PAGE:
Thursday, 19 May 2011


The further up the academic ladder you go, the more theory work you encounter. I'm not a theory person. It's always irritated me when people name drop a theorist in non-academic discussions (particularly in the pub). Maybe it's my own insecurity, as it's usually a name of someone I've heard of but never actually read. Somehow, I managed to get through undergrad without having to read much theory--but now I feel a bit like an English major who's never read Shakespeare. I read a bit of Habermas and Derrida, but as a European Studies major, the reading was about the Old Europe/New Europe paradigm--current events in 2007/8, not exactly the "theory" pieces that made them famous.

Fun fact: When you google image search their names, you get the same image--an old white man posing in front of a bookcase...
Claude Levi-Strauss

Theory doesn't exactly come into my research project, and I'm not sure what to do about that. Phil Taylor used to get irritated by scholars who talked about public diplomacy theory. He said "Public diplomacy is a practice, not a theory." He was right--there is no theory of PD. There are, however, some scholars who think the field needs theory. I recently re-read Eytan Gilboa's "Searching for a theory of public diplomacy" (Annals, 2008, 616). He shoots down every attempt that scholars have made to relate theories and models to public diplomacy. After criticising the field for about 20 pages, he notes that "some progress can be found", and points to his own models among a handful of examples. He closes with the call-to-action statement that the field needs theory design and implementation--but I'm left wondering where to start, after seeing him disparage nearly every approach out there!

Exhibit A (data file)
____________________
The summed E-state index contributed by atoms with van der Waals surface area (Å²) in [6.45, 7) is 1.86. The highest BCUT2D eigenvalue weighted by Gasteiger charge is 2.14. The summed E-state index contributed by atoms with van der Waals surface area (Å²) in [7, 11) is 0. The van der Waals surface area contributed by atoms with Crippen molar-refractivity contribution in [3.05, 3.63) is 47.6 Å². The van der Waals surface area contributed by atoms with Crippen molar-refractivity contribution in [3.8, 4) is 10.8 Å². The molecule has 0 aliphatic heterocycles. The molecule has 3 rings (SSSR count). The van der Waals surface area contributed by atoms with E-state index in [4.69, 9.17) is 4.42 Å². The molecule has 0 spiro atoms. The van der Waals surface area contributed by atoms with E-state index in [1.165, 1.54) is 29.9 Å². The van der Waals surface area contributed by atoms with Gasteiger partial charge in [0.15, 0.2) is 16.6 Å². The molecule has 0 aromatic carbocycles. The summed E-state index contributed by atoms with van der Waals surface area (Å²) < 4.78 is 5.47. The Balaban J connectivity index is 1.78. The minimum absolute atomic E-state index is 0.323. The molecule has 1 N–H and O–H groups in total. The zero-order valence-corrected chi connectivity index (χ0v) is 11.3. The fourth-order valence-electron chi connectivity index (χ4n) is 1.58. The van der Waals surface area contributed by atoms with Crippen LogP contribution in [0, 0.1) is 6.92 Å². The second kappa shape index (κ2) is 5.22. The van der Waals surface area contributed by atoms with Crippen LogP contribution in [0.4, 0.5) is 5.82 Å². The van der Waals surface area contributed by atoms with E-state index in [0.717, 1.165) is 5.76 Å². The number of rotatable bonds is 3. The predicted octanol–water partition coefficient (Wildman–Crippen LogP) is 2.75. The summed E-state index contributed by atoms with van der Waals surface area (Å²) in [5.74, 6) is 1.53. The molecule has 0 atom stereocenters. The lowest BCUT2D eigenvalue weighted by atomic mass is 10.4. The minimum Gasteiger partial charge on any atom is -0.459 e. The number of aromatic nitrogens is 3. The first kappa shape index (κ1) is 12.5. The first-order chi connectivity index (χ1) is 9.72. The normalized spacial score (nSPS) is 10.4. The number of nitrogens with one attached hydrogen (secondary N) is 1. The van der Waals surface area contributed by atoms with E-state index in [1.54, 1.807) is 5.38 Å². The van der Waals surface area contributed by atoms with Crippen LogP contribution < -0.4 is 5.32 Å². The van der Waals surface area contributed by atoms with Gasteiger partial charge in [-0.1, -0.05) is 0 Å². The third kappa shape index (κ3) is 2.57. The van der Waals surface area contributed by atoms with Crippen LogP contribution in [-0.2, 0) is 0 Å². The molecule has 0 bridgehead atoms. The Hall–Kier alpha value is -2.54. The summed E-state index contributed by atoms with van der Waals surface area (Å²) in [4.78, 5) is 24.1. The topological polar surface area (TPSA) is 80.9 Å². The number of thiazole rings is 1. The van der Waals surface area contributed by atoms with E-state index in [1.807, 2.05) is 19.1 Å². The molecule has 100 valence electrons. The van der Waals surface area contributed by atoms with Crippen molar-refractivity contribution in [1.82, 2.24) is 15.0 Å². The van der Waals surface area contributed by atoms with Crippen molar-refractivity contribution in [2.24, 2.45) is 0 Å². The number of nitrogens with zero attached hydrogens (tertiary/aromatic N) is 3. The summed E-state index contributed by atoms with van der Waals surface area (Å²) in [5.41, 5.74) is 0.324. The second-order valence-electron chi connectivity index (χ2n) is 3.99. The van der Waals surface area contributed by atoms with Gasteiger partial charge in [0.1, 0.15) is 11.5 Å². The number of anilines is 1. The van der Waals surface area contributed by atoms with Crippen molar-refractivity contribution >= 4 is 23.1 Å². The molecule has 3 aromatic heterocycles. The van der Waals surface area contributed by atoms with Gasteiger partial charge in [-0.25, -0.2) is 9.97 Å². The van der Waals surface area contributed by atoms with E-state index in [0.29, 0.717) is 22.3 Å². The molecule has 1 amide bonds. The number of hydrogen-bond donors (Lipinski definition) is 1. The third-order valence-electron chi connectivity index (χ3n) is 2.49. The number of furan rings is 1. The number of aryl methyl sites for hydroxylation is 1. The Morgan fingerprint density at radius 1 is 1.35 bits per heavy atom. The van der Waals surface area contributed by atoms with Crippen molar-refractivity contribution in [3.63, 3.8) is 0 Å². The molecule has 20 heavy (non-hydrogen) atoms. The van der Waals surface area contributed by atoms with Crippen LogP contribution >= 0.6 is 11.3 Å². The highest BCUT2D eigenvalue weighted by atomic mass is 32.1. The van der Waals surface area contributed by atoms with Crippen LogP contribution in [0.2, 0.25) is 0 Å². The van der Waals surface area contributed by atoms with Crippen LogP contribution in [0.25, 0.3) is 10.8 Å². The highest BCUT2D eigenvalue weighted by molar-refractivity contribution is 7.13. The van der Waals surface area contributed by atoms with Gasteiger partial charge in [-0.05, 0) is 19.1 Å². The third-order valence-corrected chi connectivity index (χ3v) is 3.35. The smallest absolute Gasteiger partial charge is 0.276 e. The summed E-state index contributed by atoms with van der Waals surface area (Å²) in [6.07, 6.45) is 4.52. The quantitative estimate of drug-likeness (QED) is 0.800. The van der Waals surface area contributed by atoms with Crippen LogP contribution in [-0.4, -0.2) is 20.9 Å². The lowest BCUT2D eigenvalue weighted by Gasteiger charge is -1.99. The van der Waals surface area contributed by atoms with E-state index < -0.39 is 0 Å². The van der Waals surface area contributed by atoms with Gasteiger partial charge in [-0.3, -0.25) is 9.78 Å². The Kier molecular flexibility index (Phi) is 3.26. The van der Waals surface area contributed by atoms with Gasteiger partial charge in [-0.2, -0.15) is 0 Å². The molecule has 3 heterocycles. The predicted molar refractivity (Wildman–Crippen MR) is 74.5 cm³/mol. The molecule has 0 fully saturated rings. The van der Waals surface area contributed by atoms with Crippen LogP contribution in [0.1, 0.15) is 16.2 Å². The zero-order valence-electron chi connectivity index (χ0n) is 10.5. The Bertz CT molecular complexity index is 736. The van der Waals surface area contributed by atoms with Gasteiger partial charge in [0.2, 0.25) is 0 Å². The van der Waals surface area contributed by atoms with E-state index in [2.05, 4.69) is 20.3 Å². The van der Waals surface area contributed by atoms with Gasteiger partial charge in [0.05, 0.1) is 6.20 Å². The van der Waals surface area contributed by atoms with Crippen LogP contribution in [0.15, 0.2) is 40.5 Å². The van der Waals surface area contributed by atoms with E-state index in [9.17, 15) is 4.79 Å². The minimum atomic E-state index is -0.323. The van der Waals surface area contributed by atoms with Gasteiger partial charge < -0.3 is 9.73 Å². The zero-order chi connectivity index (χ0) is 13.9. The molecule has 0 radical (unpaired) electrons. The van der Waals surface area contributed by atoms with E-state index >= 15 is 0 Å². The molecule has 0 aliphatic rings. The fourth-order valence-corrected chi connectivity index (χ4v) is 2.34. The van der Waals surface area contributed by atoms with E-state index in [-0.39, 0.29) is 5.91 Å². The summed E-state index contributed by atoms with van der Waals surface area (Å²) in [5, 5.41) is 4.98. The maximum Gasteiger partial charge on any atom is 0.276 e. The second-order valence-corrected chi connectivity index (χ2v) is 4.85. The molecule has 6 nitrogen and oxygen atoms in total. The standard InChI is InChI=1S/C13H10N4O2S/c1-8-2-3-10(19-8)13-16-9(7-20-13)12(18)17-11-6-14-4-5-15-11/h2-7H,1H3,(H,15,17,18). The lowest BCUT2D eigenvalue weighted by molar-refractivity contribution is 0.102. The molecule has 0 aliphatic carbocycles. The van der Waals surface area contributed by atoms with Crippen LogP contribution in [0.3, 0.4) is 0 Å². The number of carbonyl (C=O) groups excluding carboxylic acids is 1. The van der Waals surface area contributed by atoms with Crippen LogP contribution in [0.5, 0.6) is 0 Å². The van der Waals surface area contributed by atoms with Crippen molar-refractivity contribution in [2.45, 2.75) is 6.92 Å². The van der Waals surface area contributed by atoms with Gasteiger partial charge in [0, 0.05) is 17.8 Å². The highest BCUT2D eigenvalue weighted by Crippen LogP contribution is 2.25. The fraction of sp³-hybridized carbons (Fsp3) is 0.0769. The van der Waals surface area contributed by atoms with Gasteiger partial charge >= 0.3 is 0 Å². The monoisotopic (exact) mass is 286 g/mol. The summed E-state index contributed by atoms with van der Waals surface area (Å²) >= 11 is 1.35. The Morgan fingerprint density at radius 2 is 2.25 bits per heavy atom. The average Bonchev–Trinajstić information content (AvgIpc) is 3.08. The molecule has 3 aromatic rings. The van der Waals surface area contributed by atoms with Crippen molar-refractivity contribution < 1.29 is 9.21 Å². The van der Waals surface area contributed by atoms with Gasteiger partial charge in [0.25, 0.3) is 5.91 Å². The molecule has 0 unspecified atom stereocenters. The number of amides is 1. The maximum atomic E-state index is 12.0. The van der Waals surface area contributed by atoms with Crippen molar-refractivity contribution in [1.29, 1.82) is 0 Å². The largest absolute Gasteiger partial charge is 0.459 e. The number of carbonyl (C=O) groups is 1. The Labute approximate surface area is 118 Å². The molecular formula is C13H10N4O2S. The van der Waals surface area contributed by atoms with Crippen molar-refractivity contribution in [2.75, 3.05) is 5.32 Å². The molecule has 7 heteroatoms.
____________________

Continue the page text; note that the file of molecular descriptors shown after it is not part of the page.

Personally, I don't think anyone needs to formulate a single theory for PD. Its interdisciplinary nature means that "PD theory" can be borrowed from existing theories in these other disciplines--international relations theories, communications theories, etc. Although that means I'll have to read some theory literature in all of these fields now...


  1. Thank you for this interesting entry.

  2. My research is infested by theories, I think I am too paranoid about not justifying myself with a theory to support my arguments. We can discuss this over coffee on Monday.